Sunday, December 07, 2008

Yet Moron The Resistance to Troof

Mark Vorobej, a philosophy professor and "former director of Peace Studies" at McMaster University (Canada) reflects on the difficulties (PDF file) he experienced trying to educate his philosophy students to da Troof, under the rubric of giving them a class on rational argumentation.

To indicate how difficult and disturbing the course was going to be, he dedicated the first session to that steaming pile, 9-11 Mysteries, which he describes as a "powerful and lengthy documentary" that "focuses in a serious and sustained manner on a variety of questions related to the destruction of the Twin Towers." Perhaps he is unaware that 9-11 Mysteries was inspired by a Holocaust Denier, and that the woman who created it markets the Ernst Zundel Story on her website?

They went on to read David Ray Grifter's New Pearl Harbor, and watch Zeitgeist. The student's criticism of the material presented focused around several factors:

1. One-sided presentation of the material. There was no significant attempt to present critiques of DRG's NPH, or of Zeitgeist. Apparently nobody watched Screw 9-11 Mysteries.

2. Government concealment of exculpatory facts for reasons of national security. Note that this assumes that Griffin has made a solid and rational case, but that he is not aware of evidence that would revise his conclusions because the government is hiding it.

3. Griffin fails to provide an alternative account. No kidding! But the professor claims that Griffin does provide a skeleton of an alternative account: the evil gubbermint did it. After that Vorobej does admit that the alternative account is poorly fleshed out, but that Griffin at least admits it. Obviously the class was not informed that Griffin has fleshed things out a little more, and that he seldom acknowledges weaknesses in his case. He concludes with the silly claim that Griffin's discussion of his own theory meets a high standard of rigor.

4. No overarching account of the story that fits all the known facts and yet is not the "official theory", and certain anomalous details appear to be very hard to reconcile with government complicity. The professor notes that there are loose ends in any case. He goes off onto a bizarre digression: Maybe the plotters responsible for the collapse of WTC-7 were not the same ones responsible for the rest of the events of 9-11. They heard about 9-11 and decided to take advantage of the situation for their own profit. Of course, we could point out again that the only person to "profit" from the collapse of WTC-7 was Larry Silverstein, and he certainly botched making a "profit" from the rest of the events of that day by under-insuring the rest of the WTC buildings.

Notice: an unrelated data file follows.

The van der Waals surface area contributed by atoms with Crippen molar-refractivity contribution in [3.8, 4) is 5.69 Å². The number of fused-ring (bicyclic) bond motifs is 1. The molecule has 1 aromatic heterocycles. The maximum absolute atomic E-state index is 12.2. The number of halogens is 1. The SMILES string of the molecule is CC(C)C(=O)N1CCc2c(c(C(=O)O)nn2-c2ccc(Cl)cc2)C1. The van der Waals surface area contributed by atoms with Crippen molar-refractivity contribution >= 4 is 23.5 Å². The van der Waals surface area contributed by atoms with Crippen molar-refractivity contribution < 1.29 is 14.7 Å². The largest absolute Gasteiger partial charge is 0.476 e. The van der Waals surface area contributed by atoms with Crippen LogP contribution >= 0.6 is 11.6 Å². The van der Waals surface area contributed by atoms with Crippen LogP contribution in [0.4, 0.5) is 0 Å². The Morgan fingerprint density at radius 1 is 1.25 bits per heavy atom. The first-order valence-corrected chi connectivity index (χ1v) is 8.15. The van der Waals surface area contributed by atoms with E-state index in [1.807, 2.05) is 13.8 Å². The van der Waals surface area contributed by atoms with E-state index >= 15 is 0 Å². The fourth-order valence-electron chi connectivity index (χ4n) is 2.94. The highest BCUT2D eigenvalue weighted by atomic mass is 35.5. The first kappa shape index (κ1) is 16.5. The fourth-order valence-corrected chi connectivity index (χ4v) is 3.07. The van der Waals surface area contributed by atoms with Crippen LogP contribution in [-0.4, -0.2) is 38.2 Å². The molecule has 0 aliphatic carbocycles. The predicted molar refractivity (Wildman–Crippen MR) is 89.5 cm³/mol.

5. Although these are supposed to be objections raised about Griffin, the professor digresses to talk about the "cumulative argument" theory. Vorobej compares Griffin's arguments to strands in a rope rather than links in a chain; if one strand breaks (i.e., is debunked) the rope does not necessarily fail, the way a chain would. Of course, this is begging the question of why one would make a rope with particularly weak strands. Ten strong arguments are a lot better than 115 weak ones. But of course Griffin presents 115 weak arguments because he doesn't have ten strong ones. The professor gives the standard response here; just because you've debunked 20 of Griffin's points doesn't invalidate the 95 others. And just because you've debunked 114 of them doesn't mean that sole remaining strand is weakened at all. Of course, in strictly logical sense this is true. But humans don't act that way. If somebody tells you ten things and you discover that they are lying about nine, you're hardly inclined to give them the benefit of the doubt about the tenth.

6. Inconsistencies in the arguments. One student noted that Griffin sometimes argues as if Flight 93 was shot down and other times as if it were not shot down (i.e., as if it landed somewhere else without crashing in Shanksville). The professor counters that Griffin is just pointing out that whether you believe one or the other, the official account cannot be true.

Comments: Vorobej notes that at the end of the class, all of his students (or rather all of them in the class that day, which he says was "not an insignificant number") felt the "official" story was untrue, although quite a few of them were unwilling to say they thought the US government was behind 9-11. Which of course says to me that the class was a miserable failure, considering that the objective was to teach students how to analyze arguments.